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Frantz Fanon 
Geronimo Pratt Gun Club and New Black Panther Party for Self-Defense Lead Armed Tulsa 2nd Amendment Remembrance March
The New Black Nationalist movement congratulates the The Elmer Geronimo Pratt Gun Club and the New Black Panther Party for Self-Defense for its leadership role in hosting three days of commemorative events on the 100th Anniversary of the 1921 Tulsa Massacre from May 28 - May 30, 2021.   

​We cannot underscore enough the importance of these three days of activities with reparations as its central theme. Uniting Black gun clubs, Black militias, Black gun owners associations, various New Black Panther Party factions, and other organizations to memorialize Black Tulsans' heroic resistance to the barbarous 1921 white mob race riot has far-reaching implications.  

Historical memory and culture are the lifeblood of national identity. It matters who preserves our historical memory, how they do it, and for what reasons. Over the years, Black civic leaders, politicians, non-profits groups, historical associations, and lawyers have demanded accountability from the City of Tulsa, State of Oklahoma officials, and the courts over the Tulsa Massacre.  

In response to these efforts, State Commissions were created, parks were dedicated, scholarship funds were granted, and memorial plaques were mounted. But the sight of 400 Black armed women and men marching through the community chanting 'Never Again,' sends a dramatically different message.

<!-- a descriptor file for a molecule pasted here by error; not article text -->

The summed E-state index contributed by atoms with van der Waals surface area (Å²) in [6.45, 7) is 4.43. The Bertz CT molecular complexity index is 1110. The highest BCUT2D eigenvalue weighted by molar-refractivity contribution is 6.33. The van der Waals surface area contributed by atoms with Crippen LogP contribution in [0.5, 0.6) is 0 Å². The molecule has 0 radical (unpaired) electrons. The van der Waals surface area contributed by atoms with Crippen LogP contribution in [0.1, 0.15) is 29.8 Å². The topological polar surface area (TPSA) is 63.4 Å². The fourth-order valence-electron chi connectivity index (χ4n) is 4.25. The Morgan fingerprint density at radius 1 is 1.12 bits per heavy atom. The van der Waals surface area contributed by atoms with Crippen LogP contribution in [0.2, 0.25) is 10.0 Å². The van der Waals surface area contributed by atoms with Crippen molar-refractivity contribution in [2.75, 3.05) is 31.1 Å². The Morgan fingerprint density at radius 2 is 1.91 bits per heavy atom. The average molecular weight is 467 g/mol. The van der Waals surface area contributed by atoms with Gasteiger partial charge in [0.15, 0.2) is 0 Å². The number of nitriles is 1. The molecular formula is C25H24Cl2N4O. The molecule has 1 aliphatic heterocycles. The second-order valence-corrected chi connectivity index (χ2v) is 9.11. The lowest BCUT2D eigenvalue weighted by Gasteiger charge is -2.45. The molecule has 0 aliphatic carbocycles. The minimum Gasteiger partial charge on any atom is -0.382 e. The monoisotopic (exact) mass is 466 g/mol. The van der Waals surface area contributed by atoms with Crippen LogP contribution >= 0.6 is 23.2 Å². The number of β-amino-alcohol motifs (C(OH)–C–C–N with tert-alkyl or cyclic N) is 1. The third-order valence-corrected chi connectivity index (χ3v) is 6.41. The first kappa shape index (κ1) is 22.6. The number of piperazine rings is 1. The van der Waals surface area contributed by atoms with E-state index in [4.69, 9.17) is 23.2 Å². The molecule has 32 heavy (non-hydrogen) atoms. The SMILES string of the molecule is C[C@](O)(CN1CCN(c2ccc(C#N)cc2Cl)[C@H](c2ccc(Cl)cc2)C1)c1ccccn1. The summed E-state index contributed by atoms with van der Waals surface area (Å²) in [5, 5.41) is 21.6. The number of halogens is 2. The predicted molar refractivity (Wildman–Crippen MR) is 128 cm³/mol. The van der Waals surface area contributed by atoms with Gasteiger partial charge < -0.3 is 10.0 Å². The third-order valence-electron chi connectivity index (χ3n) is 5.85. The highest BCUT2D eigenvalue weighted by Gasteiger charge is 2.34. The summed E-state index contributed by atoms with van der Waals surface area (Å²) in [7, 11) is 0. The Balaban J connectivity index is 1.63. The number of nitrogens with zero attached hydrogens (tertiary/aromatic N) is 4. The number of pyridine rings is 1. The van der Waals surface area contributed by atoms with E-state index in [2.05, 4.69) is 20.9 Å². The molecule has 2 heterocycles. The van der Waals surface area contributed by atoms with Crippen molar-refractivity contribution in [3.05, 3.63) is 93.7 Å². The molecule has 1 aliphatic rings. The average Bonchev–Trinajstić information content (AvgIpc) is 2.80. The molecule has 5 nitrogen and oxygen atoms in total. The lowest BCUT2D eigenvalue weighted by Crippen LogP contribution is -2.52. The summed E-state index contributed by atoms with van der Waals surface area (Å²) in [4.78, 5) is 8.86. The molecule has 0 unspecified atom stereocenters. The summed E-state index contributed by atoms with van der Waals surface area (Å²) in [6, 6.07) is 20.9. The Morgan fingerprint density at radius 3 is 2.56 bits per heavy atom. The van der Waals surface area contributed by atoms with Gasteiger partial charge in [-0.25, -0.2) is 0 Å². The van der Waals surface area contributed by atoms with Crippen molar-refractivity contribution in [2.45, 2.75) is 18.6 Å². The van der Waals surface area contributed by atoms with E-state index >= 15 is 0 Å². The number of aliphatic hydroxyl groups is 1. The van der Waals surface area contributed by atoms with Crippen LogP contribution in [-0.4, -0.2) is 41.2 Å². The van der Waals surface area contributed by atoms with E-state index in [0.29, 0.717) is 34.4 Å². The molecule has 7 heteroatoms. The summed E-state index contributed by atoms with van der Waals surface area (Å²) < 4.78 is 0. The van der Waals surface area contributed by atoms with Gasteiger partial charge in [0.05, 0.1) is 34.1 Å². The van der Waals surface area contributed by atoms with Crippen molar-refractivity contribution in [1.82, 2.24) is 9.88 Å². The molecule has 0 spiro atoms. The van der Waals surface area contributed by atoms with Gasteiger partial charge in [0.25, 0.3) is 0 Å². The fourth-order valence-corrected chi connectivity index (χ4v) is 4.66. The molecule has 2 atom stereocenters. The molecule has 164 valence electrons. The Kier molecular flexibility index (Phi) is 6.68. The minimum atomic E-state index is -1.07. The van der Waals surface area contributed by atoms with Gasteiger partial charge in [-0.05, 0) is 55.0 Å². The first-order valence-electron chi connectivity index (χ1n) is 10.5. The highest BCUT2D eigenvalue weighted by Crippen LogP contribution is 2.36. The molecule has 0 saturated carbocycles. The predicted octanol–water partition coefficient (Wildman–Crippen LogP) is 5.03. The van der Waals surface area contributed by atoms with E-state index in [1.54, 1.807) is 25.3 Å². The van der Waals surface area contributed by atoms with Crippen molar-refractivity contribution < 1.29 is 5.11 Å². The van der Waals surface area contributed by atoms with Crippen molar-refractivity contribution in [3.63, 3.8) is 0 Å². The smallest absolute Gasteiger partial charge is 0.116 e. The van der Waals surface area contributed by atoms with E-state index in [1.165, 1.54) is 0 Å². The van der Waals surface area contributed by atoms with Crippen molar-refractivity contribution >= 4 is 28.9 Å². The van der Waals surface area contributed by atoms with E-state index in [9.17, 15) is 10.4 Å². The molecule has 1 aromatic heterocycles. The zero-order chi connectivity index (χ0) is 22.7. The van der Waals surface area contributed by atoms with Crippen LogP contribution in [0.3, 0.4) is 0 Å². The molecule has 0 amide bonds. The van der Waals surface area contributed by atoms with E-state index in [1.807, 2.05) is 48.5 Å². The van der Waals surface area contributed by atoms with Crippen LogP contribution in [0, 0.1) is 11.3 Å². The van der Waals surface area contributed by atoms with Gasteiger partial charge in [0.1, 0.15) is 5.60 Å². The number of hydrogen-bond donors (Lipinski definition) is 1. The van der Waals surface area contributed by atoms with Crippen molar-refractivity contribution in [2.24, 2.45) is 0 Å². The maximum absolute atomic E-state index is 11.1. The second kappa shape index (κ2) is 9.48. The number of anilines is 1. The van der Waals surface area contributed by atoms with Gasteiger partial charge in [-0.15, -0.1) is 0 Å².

Look at what happened here 100 years ago,” said Nick Bezzel, founder of the Geronimo Pratt Gun Club of Austin, referring to the confiscation of Black Tulsans’ guns and their arrests while white mobs torched their homes and killed their families. 

"The armed march" Bezzel added, 'is not meant to stoke violence but is a  'sign of strength' and a message of 'never again."  New Black Nationalists agree. Letting the world know the Black community will not only be defended, but possesses the will to fight for its freedom by any means necessary  is a welcomed departure. 

It also matters that many of the forces that united with the Geronimo Pratt Gun Club and the New Black Panther Party for Self-Defense are self-described nationalists.  At a press conference, Nick Bezzel was joined by Sheik Imam Akbar Bilal, spokesman of the New Black Panther Party for Self Defense, who stated “the Black nation will rise again.”  

​                                Nick Bezzel, Geronimo Pratt Gun Club of Austin

Sheik Bilal's five word statement about the Black nation, can easily be dismissed as radical rhetoric, infantile bombast or a anachronistic throwback to the vernacular of the 1960's. But it shouldn't.  Black consciousness and racial consciousness are not the same as national consciousness., as Frantz Fanon so critically insisted upon.